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Twitter Censorship: #Fail

Twitter Censorship: #Fail

Twitter sparked an outcry — indeed, an #outcry  and calls for a #TwitterBlackout– when it announced on Thursday that it now has “the ability to reactively withhold content from users in a specific country — while keeping it available in the rest of the world.” That is, Twitter will now block certain messages in countries where certain content is considered illegal, when authorities make what is deemed a valid request. Users will know that something has been blocked on seeing “Tweet withheld” in a gray box, as well as a message that “This tweet from @username has been withheld in: [name of country].”

The  response of a user from Sweden, Björn Nilsson, typified the feelings of many:

“Thank you for the #censorship, #twitter, with love from the governments of #Syria, #Bahrain, #Iran, #Turkey, #China, #Saudi and friends.”

Chinese artist Ai Weiwei, who was detained for 81 days by the Chinese government last year, uses proxy services to post on Twitter which is banned in China. But Ai has tweeted that “If Twitter starts censoring, then I’ll stop tweeting.”

The Atlantic Wire points out there is actually a “pretty easy way to get around the whole ordeal.” Twitter censors tweets based on the country a user is located in. If you follow these instructions, you can find out how to change your location to a country with different censorship laws, to see a tweet that is censored in your own country.

Twitter has always had to ”remove content that is illegal in one country or another, whether it is a copyright violation, child pornography or something else,” says the New York Times. As Twitter representative Matt Graves told The Atlantic Wire, the company does “not proactively monitor or filter any content.” Twitter’s concern is not to censor what users tweet, but to comply with the censorship policies of different countries “just enough to get them off their backs” and to avoid having to shut down in some countries. The company will actually be posting removal requests on Chilling Effects, which is jointly run by the Electronic Frontier Foundation and several American universities.

While Twitter is taking what is a “logical step” as a global communication platform, it is, notes TechCrunch, an unfortunate sign that Twitter is conceding (if not kowtowing) to the policies of governments — including repressive regimes — around the world:

Before this announcement, Twitter was a global platform on which something was either said or not said, on a global scale. Now, Twitter’s new power to enforce censorship depending on your country both legitimizes the blocks and concedes international territory specifically to countries that “have different ideas about the contours of freedom of expression.” This diplomatic casting of the restriction of speech, from a company that is built around the idea of free communication, is troubling.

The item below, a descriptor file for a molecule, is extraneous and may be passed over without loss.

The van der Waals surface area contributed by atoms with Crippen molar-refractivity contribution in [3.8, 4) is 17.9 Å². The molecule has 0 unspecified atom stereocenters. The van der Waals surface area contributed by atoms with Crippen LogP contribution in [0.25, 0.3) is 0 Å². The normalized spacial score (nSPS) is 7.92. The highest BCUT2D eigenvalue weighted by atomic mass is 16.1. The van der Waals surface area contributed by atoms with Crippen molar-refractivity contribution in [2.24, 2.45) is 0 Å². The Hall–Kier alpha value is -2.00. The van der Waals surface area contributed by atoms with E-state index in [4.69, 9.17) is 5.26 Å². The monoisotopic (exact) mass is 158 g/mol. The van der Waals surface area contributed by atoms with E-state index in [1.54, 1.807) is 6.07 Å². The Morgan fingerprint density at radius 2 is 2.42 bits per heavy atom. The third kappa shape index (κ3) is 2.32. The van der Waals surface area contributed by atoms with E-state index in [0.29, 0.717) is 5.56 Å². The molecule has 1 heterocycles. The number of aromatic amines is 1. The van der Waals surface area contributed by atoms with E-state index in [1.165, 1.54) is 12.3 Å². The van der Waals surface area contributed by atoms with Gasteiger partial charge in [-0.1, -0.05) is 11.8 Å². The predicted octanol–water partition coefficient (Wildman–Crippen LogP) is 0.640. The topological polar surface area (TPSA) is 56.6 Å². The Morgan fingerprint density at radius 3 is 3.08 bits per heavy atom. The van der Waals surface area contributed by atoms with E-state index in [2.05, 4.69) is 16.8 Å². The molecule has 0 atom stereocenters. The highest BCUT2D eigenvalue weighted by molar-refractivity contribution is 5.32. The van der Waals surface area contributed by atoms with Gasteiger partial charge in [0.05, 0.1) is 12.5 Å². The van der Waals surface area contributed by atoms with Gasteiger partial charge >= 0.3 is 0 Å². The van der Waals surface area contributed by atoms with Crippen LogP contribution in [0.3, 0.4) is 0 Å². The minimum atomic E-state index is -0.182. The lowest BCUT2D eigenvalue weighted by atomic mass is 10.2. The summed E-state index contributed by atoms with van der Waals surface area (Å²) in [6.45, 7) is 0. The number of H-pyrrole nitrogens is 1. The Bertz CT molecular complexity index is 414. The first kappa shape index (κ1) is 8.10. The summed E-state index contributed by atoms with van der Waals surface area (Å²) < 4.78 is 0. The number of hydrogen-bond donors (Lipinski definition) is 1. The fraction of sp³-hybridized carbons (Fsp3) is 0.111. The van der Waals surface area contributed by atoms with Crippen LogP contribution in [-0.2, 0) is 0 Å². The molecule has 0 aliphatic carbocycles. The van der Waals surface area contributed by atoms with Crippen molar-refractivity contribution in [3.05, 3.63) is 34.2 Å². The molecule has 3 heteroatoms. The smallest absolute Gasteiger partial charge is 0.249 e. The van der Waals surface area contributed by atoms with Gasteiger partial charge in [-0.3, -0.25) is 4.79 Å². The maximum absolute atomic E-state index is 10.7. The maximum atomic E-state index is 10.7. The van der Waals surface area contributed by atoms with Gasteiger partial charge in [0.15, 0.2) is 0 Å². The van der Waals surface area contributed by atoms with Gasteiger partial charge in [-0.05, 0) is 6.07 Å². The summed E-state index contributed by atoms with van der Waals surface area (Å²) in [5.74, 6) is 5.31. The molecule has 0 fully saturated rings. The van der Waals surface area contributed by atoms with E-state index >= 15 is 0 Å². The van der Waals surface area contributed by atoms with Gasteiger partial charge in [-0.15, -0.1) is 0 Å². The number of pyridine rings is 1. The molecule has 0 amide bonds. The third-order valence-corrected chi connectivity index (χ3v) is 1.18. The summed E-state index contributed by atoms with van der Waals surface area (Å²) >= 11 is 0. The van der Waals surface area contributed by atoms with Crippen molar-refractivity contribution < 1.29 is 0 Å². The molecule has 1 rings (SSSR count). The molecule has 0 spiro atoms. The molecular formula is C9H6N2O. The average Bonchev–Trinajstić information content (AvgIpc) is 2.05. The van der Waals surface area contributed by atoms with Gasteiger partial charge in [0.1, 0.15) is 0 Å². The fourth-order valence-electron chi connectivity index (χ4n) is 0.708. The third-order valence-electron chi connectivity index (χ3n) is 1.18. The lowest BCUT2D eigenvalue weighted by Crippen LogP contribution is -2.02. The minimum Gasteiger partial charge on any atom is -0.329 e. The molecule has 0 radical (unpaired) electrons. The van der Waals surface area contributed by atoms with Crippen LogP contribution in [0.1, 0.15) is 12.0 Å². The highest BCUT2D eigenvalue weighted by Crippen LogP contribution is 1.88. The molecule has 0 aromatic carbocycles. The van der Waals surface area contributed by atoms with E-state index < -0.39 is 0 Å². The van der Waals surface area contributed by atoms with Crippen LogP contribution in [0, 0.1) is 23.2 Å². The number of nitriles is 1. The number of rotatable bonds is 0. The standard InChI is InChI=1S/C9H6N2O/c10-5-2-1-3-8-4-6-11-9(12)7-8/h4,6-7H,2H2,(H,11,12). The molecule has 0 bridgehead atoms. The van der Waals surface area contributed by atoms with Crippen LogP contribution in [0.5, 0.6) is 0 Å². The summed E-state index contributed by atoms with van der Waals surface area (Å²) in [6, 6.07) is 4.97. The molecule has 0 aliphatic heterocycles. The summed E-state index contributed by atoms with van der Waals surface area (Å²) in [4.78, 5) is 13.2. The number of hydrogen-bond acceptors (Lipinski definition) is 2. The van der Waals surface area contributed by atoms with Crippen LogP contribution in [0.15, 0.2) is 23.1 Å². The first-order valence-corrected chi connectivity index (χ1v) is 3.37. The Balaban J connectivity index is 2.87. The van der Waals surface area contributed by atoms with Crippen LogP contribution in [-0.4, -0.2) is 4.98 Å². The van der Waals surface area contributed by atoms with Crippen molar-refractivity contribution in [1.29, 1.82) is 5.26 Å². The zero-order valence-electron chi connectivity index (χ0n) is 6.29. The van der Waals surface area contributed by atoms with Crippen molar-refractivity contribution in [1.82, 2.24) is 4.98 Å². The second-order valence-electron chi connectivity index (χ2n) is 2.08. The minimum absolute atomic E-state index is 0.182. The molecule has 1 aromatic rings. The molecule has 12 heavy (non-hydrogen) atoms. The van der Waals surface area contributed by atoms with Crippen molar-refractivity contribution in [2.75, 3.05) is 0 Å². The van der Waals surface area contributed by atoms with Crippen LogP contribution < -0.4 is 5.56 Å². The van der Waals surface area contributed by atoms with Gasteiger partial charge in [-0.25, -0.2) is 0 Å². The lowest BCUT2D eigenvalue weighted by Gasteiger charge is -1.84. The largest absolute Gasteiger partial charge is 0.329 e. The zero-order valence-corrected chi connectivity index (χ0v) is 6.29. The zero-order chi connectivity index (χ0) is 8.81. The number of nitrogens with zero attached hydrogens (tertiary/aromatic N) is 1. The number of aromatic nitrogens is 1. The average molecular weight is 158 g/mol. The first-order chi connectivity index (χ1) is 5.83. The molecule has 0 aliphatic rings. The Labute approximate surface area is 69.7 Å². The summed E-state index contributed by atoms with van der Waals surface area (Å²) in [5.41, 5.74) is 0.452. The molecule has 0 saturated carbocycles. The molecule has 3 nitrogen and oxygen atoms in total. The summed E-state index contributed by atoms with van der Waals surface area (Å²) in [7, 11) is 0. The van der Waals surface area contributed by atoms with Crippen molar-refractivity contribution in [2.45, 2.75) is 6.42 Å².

Jillian C. York, director for international freedom of expression at the Electronic Frontier Foundation, has described Twitter’s announcement as a “necessary evil.” The problem that Twitter has run into is one that internet companies are going to encounter as they seek to operate globally and  in countries that restrict people’s rights to freedom of speech and expression. Politico quotes Cynthia Wong, director of the Center for Democracy & Technology’s Global Internet Freedom project:

“Companies are in a difficult position. Is it better for platforms to remain in a country even if some content is blocked?”

It is indeed a thin line that Twitter is walking. Tim Wu, a professor at Columbia Law School, notes that the change could alter the “usefulness of Twitter in authoritarian countries” and even render it “no longer helpful to a rebellion against oppressive governments.”

If such is the case, Twitter could be on its way to no longer being a “political tool.” Certainly will remain a platform to use to communicate with friends, share websites and articles, promote products and such. But as Twitter evolves into a global social and business platform, can it remain an agent of political change and human rights?